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Bill Would Require Some Stores To Offer Plastic Bag Recycling

Senate Bill 908 would require retail outlets to offer recycling for plastic bags if they provide them to customers.
Photo by KUT News
Senate Bill 908 would require retail outlets to offer recycling for plastic bags if they provide them to customers.

A bill up for consideration in the Texas Legislature this session would mandate some retail outlets across the state to establish recycling programs for the plastic bags they hand out to customers.

Senate Bill 908, authored by Senator Troy Fraser (R-Horseshoe Bay), would require larger retail stores to offer bag recycling. It would not apply to Mom and Pop operations, but is aimed at stores like Wal-Mart and H-E-B.

The law would only apply to stores that do more than $5 million in annual sales, have more than 51 employees, and more than 20,000 square feet of retail space.

At a hearing on the bill in the Senate Natural Resources Committee yesterday, environmental groups registered their opposition to the bill.  Stacy Guidry, from Texas Campaign for the Environment, took issue with the provision of the bill that would pre-empt local governments who want to enact their own bag control ordinances.

"That pre-emption provision could take away local government control," Guidry said.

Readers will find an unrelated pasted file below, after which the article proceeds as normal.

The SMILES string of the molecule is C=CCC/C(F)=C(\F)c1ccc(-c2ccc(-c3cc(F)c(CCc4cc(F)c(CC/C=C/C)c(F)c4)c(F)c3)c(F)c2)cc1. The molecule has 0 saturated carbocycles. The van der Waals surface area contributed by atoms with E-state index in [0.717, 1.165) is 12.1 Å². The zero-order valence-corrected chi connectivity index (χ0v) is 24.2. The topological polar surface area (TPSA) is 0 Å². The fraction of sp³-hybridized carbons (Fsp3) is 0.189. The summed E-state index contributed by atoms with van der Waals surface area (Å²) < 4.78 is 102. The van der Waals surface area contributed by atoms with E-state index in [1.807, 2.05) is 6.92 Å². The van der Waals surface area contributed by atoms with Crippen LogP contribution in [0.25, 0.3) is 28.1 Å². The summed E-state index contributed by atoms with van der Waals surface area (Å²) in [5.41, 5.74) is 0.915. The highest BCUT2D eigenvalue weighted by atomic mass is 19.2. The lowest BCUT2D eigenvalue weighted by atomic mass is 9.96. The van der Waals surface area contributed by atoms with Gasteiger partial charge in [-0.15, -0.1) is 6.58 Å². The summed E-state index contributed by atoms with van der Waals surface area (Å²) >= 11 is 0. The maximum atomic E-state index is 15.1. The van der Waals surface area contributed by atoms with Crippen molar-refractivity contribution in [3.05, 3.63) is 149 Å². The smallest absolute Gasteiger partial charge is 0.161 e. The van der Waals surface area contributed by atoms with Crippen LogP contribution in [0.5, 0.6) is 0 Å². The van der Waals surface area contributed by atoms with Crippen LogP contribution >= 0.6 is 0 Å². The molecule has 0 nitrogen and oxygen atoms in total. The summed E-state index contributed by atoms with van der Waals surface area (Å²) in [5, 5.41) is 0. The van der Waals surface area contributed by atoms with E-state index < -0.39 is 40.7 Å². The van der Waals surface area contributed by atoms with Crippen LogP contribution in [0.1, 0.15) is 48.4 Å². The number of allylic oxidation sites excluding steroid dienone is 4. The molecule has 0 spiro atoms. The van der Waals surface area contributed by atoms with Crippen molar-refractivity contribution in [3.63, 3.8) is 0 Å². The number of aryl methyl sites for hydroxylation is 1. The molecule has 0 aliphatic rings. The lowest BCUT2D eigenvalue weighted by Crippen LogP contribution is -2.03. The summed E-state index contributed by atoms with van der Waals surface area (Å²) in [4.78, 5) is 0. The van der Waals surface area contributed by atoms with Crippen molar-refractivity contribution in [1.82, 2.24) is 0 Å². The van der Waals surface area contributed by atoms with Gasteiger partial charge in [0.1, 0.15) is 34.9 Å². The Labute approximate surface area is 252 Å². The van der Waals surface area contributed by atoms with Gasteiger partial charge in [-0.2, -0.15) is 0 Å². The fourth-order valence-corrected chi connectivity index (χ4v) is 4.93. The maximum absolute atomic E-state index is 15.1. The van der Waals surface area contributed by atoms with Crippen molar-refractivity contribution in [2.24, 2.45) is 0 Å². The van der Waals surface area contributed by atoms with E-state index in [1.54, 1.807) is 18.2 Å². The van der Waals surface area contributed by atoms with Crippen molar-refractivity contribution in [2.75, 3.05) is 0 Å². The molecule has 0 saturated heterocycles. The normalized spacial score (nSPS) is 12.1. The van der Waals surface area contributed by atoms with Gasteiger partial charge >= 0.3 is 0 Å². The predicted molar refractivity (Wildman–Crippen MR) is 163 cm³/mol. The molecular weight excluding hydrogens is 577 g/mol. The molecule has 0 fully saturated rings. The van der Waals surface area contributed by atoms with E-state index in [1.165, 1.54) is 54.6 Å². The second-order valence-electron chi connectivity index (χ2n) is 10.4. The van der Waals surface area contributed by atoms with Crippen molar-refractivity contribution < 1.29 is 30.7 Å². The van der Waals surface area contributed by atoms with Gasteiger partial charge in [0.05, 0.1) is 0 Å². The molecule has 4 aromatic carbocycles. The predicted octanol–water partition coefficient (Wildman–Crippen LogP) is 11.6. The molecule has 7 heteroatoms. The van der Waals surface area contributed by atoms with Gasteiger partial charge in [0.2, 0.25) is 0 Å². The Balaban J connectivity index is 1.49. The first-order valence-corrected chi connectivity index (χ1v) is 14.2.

Environmental groups and some committee members wondered whether the real intent of the bill was to prevent local ordinances that would ban plastic bags outright. Right now, three Texas cities - South Padre Island, Fort Stockton and Brownsville - have city-wide bans on plastic bags.

Fraser said those bans would not be affected, nor would any that were enacted before the bill takes effect in  January 2012.

Retail associations and oil companies voiced their support for SB 908 at the hearing Tuesday. An similar bill passed the Senate in 2009, but died in the House.

The Natural Resources Committee voted 6 to 1 yesterday to move the bill out of committee.

The effort comes as plastic bags have come under increasing scrutiny in the past several years. Communities around the nation have banned them, in some cases.

The City of Austin flirted with an outright bag ban several years ago, and a new effort may be in the cards this year.

Matt Largey is the Projects Editor at KUT. That means doing a little bit of everything: editing reporters, producing podcasts, reporting, training, producing live events and always being on the lookout for things that make his ears perk up. Got a tip? Email him at Follow him on Twitter @mattlargey.
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